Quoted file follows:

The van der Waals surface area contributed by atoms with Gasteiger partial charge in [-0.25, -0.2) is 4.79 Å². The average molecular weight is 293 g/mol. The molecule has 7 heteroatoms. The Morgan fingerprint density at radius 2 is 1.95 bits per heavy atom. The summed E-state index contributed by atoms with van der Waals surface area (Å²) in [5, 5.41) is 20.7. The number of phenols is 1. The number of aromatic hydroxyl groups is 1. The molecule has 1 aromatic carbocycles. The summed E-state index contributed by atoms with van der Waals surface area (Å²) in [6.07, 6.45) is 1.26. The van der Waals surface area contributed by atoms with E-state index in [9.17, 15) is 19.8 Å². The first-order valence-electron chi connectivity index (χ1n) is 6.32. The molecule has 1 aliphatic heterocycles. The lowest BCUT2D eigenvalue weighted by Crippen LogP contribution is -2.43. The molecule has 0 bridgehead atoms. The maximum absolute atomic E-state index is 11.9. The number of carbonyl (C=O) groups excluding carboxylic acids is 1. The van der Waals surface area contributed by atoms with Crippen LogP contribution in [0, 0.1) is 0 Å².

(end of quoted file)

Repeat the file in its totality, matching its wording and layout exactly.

The van der Waals surface area contributed by atoms with Gasteiger partial charge in [-0.25, -0.2) is 4.79 Å². The average molecular weight is 293 g/mol. The molecule has 7 heteroatoms. The Morgan fingerprint density at radius 2 is 1.95 bits per heavy atom. The summed E-state index contributed by atoms with van der Waals surface area (Å²) in [5, 5.41) is 20.7. The number of phenols is 1. The number of aromatic hydroxyl groups is 1. The molecule has 1 aromatic carbocycles. The summed E-state index contributed by atoms with van der Waals surface area (Å²) in [6.07, 6.45) is 1.26. The van der Waals surface area contributed by atoms with E-state index in [9.17, 15) is 19.8 Å². The first-order valence-electron chi connectivity index (χ1n) is 6.32. The molecule has 1 aliphatic heterocycles. The lowest BCUT2D eigenvalue weighted by Crippen LogP contribution is -2.43. The molecule has 0 bridgehead atoms. The maximum absolute atomic E-state index is 11.9. The number of carbonyl (C=O) groups excluding carboxylic acids is 1. The van der Waals surface area contributed by atoms with Crippen LogP contribution in [0, 0.1) is 0 Å².